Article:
An actual count of casualties from the Tonga volcano eruption that resulted in a tsunami has yet to be known but reports claim that the first victim has been found.

She was identified as Angela Glover who went missing since the island was hit by a devastating tsunami on Saturday, Jan. 15, when the nearby Hunga-Tonga volcano exploded, the Daily Mail reported.

Glover was last seen on the beach on the west of the island of Tongatapu by her husband James before a 4-foot wave came ashore. James survived when he clung to a tree but Angela was unable to grab hold and was swept away.

James eventually found the body of Angela in a nearby scrubland during a search conducted on Monday, Jan. 17 according to brother Nick Eleini, Sky News reported.

"I haven't got the words in my vocabulary to even describe how we're feeling at the moment," he said in the report. "This is just a terrible shock that's happened to us. We're ordinary people, stuff like this doesn't happen to people like us, but then, it does."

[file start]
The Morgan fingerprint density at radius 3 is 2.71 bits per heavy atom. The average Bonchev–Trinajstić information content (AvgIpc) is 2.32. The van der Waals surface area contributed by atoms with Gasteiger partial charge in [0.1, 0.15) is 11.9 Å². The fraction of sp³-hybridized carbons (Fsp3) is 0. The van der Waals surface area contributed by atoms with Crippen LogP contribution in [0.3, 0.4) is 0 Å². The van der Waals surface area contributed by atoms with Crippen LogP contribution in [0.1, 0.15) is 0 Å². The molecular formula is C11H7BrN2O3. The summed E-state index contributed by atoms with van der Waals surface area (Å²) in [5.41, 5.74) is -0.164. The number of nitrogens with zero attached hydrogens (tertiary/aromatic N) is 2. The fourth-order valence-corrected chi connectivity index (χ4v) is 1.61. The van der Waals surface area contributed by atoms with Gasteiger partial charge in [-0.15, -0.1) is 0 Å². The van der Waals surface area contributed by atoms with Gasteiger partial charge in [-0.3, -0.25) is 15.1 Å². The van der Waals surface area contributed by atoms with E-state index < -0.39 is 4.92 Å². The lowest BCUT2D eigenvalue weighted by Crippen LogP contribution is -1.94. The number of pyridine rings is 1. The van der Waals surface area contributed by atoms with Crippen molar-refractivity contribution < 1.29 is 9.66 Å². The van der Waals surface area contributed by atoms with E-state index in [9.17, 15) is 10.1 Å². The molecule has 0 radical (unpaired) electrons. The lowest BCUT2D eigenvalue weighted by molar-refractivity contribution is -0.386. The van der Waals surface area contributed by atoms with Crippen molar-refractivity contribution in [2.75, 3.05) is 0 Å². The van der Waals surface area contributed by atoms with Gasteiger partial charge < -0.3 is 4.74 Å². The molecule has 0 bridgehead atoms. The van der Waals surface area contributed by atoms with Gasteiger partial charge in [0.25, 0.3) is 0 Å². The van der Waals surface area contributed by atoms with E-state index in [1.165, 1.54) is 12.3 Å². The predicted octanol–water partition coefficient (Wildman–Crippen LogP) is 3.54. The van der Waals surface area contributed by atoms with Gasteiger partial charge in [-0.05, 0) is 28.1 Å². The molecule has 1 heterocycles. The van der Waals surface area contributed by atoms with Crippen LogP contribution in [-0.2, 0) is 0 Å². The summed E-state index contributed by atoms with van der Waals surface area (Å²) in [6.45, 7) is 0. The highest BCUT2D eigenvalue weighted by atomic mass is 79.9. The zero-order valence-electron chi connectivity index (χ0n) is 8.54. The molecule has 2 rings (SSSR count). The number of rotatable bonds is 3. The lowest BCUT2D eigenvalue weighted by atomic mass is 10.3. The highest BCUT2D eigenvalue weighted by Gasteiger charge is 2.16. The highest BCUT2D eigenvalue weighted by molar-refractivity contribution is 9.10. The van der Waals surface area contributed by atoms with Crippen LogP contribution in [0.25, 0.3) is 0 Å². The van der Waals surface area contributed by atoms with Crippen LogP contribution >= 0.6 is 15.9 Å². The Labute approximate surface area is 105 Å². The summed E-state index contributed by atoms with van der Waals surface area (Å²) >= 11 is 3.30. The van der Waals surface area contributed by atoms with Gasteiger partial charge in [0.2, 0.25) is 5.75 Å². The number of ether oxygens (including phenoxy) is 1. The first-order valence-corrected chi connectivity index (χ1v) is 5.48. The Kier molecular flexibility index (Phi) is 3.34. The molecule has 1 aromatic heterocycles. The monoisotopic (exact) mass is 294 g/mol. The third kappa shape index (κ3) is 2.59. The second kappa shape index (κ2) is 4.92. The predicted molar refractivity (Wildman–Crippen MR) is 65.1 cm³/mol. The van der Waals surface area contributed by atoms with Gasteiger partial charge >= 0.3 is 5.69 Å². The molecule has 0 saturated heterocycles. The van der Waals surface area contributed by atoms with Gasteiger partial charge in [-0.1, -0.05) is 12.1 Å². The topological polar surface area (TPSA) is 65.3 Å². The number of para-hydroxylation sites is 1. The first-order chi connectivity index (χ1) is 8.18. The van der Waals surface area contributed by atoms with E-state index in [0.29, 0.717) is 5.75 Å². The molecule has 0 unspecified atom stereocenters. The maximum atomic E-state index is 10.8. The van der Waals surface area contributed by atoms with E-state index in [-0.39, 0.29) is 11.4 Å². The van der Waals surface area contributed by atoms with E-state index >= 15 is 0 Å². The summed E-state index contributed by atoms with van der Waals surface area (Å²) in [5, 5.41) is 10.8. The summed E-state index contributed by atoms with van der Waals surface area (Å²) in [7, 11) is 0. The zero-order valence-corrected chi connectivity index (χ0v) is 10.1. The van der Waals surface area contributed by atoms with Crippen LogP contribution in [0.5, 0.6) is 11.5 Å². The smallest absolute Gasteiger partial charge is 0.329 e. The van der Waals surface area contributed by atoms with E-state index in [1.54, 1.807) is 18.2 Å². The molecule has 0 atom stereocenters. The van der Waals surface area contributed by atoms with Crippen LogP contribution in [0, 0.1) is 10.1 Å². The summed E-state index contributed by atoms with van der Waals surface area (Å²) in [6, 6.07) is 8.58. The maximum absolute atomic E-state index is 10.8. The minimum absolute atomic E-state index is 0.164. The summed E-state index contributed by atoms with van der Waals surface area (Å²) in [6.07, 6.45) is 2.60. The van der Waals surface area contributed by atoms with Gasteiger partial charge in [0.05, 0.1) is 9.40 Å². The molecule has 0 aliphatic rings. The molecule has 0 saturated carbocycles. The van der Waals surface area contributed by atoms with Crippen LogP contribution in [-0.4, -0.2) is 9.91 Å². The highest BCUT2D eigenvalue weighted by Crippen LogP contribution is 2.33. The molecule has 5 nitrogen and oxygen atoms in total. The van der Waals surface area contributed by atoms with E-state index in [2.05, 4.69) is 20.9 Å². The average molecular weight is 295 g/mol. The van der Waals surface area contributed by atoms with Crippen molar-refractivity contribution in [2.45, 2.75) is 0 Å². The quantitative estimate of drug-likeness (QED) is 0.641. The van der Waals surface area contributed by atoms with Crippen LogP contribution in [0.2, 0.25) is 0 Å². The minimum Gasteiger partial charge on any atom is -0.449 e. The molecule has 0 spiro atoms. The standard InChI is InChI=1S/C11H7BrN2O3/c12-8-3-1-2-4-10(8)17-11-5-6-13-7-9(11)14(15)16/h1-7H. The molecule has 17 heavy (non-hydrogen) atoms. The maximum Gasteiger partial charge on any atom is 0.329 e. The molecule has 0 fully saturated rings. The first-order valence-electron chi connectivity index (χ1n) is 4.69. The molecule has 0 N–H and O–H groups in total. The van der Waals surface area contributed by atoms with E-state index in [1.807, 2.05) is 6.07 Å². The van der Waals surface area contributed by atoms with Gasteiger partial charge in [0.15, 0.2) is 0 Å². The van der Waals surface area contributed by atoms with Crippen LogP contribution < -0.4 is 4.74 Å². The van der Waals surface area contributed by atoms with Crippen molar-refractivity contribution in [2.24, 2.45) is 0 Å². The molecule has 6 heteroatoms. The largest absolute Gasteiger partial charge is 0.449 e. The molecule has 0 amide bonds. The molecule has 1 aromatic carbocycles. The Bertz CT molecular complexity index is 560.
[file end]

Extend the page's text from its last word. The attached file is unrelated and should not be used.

It was also learned that Angela and James loved their life in Tonga, having resided there since 2015.

The couple put up an animal shelter there and it was reported that the 50-year-old was trying to save her pets before she was killed. Four of the five dogs were also swept by the tsunami with only one found alive as of this writing.

Since the unfortunate disaster, communication has been limited on the island. Communication networks were destroyed and undersea cable operators say that it may take weeks to repair the damage. Satellite phones are being used but ash clouds have made it hard to render communication.

Also, there is a growing concern on outlying smaller islands after a distress beacon was detected coming from a group of low-lying isles.

The signal was traced to the Haʻapai island group, located around 85 miles north of the volcano - specifically from the Fonoi and Mango islands, where 105 people live. Other than that, there has been no contact with the islanders.

Aerial view showing cleaning crews work to remove oil from a beach in the Peruvian province of Callao on January 17, 2022
Aerial view showing cleaning crews work to remove oil from a beach in the Peruvian province of Callao on January 17, 2022. Getty Images | Cris BOURONCLE / AFP

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